Since its founding six generations ago, Lobmeyr has tended to follow its own compass rather than listening to the whims of the market — in other words, it’s never been afraid to be a little bit different. It’s why the company moved from its original role as glass merchants to manufacturers; what inspired a relationship with the radical designers of the Wiener Werkstätte; and why the company today collaborates with designers like Polka, whose 2008 beer glasses boast an engraving based on the goals scored during a 1978 soccer match between Austria and Germany.
In Lobmeyr’s case, different works. Its chandeliers hang in New York’s Metropolitan Opera and the Kremlin, its drinking sets have been designed by everyone from Josef Hoffmann to Max Lamb, and its glittery, three-story emporium, on one of Vienna’s main shopping drags, is the kind of place tourists make a point to visit. But very few have had the opportunity to see inside Lobmeyr’s crystal-making workshop, where the company fits and fabricates each piece by hand, using the same methods that were employed during each glass or chandelier’s original production. A chance meeting at the Milan Furniture Fair with Marco Dessí, the Italian-born, Vienna-based designer who has been collaborating with Lobmeyr in recent years, netted me a visit; together we met with Leonid Rath, who with his two brothers now runs the company’s day to day.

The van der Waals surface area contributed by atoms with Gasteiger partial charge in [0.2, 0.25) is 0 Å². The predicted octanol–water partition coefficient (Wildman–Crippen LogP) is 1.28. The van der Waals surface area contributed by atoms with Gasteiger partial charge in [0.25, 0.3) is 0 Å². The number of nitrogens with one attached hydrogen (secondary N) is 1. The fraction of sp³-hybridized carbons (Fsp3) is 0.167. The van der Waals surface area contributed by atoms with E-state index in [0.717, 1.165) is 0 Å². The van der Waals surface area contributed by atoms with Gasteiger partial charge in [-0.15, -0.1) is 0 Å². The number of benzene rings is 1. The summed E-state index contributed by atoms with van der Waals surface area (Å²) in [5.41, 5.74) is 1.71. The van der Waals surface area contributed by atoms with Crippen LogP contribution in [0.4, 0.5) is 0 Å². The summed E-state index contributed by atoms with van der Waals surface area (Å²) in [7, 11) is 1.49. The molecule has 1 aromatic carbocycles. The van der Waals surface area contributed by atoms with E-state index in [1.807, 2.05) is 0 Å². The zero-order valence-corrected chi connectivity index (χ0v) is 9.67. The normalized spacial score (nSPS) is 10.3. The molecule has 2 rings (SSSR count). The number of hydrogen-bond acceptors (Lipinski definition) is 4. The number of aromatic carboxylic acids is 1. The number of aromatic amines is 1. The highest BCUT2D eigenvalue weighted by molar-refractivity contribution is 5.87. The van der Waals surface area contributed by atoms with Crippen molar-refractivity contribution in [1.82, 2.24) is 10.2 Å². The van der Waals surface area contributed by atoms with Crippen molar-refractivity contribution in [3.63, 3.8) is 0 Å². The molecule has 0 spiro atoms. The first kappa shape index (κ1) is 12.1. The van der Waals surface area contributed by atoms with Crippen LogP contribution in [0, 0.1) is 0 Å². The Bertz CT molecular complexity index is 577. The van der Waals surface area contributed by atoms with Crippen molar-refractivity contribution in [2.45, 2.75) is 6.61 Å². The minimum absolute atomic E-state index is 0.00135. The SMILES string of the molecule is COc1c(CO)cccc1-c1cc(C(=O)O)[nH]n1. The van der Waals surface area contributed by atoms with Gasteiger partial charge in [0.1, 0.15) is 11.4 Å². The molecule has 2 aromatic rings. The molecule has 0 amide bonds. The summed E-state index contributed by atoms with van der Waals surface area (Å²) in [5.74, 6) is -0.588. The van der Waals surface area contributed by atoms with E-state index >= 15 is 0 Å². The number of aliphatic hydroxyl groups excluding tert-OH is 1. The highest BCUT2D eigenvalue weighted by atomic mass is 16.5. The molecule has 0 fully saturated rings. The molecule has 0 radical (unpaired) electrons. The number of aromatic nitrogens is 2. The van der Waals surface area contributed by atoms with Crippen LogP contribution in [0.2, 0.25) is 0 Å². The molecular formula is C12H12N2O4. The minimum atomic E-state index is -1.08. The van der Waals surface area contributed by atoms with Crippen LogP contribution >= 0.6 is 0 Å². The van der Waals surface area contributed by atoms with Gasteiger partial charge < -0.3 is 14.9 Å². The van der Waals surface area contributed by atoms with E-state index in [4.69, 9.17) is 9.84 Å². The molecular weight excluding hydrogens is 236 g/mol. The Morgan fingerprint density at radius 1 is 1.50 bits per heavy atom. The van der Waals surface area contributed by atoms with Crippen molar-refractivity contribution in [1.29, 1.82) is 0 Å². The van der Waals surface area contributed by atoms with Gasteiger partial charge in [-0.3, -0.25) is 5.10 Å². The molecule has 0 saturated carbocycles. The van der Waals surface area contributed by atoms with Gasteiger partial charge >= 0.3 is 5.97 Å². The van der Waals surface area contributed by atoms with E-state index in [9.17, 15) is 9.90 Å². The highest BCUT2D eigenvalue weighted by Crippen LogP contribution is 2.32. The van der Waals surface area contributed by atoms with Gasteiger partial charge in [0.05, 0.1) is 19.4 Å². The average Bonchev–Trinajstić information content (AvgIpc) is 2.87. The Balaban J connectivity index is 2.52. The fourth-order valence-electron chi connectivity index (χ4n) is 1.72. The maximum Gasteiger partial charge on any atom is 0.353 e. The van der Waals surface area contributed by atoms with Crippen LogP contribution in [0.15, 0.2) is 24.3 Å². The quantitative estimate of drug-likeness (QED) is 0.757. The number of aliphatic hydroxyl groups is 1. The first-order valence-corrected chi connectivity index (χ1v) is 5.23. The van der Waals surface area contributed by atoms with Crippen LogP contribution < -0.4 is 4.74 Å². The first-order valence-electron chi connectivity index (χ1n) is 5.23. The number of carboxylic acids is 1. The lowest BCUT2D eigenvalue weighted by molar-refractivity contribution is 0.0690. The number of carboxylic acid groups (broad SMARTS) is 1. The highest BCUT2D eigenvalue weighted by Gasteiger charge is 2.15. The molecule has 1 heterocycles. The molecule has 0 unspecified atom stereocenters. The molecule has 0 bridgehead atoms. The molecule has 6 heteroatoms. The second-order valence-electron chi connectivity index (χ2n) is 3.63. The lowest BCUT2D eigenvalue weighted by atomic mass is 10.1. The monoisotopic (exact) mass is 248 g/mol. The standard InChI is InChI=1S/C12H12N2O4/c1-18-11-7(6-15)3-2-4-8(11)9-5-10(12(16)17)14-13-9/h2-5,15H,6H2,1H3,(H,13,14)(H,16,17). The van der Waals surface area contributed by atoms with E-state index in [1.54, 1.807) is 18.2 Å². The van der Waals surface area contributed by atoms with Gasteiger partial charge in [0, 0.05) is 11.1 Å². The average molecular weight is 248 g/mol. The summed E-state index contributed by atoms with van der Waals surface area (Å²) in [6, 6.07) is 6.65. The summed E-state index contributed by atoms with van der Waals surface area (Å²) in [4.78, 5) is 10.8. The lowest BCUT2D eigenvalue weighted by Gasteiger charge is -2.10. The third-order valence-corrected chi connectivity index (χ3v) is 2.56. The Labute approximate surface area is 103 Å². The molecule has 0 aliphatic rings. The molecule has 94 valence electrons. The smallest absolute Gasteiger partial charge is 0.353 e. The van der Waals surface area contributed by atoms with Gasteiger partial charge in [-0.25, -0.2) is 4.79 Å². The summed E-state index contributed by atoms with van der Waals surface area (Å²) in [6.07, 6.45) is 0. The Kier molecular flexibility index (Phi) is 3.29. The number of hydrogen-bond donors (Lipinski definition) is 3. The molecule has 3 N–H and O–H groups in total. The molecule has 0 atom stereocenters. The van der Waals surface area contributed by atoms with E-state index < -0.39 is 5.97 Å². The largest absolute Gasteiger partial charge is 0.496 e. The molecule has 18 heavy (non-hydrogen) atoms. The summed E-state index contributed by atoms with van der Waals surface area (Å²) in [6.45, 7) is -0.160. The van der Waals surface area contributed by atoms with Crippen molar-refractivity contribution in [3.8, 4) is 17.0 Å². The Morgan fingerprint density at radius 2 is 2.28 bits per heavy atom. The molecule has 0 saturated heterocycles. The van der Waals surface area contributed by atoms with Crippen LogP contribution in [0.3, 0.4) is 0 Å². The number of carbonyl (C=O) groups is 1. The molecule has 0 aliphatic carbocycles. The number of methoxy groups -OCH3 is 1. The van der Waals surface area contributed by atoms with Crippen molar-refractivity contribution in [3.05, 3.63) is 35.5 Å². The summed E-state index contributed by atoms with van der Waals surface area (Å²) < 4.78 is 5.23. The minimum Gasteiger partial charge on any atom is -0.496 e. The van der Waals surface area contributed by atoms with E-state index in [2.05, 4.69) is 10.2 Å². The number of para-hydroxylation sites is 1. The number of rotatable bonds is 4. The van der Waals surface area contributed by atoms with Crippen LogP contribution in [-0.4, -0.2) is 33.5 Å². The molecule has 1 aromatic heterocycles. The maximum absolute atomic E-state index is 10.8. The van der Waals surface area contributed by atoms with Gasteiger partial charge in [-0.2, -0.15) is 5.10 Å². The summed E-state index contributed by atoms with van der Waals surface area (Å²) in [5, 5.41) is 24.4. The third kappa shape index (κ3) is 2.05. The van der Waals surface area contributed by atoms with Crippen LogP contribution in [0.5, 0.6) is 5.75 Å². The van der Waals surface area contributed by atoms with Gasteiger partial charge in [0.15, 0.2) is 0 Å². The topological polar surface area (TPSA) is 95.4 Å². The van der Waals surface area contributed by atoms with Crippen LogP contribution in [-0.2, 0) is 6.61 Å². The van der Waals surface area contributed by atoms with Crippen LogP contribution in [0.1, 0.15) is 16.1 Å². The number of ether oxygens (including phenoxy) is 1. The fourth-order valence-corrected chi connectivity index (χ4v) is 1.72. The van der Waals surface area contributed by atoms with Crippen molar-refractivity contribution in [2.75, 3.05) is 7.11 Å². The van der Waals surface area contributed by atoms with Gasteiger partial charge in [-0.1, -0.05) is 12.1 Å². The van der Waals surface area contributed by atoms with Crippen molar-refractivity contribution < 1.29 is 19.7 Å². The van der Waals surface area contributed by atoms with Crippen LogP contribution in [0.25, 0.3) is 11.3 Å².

If you’ve recently strolled through the streets of Vienna’s city center, chances are you’re familiar with Mühlbauer, the 107-year-old hat-maker whose two flagships, tiny jewelboxes designed by the German-Italian architect duo Kühn Malvezzi, are located just a stone’s throw from Adolf Loos’s infamous American Bar. Ditto if you’ve been paying attention to the ever-changing hat wardrobe of Brad Pitt — who’s a fan — or if you’ve been shopping for accessories in chic department stores from Bergdorf’s to Le Bon Marché. The millinery has made such a name for itself in the past few years, collaborating with cult fashion labels like Fabrics Interseason and outfitting the likes of Yoko Ono and Meryl Streep, it’s hard to believe that in 2001, when Klaus Mühlbauer took over the company with his sister Marlies, “nobody even knew that Mühlbauer was related to hats,” he says.
In the mountains north of Barcelona, deep in the heart of Catalonia, a renowned gastronomer toils in an experimental food lab, researching and testing dozens of flavors each year. Beloved by his peers, he has thousands of loyal fans. But he is not Ferran Adrìa.
From birth, Daniel Heer was groomed to take over his family's leather- and mattress-making business. He learned the necessary skills early on, honing them through an adolescence spent at the Heer workshop in Lucerne, Switzerland, watching his father and grandfather work. His post-secondary education focused on one thing and one thing only: how to ply his trade. And then when he moved to Berlin at age 20, he left it all behind.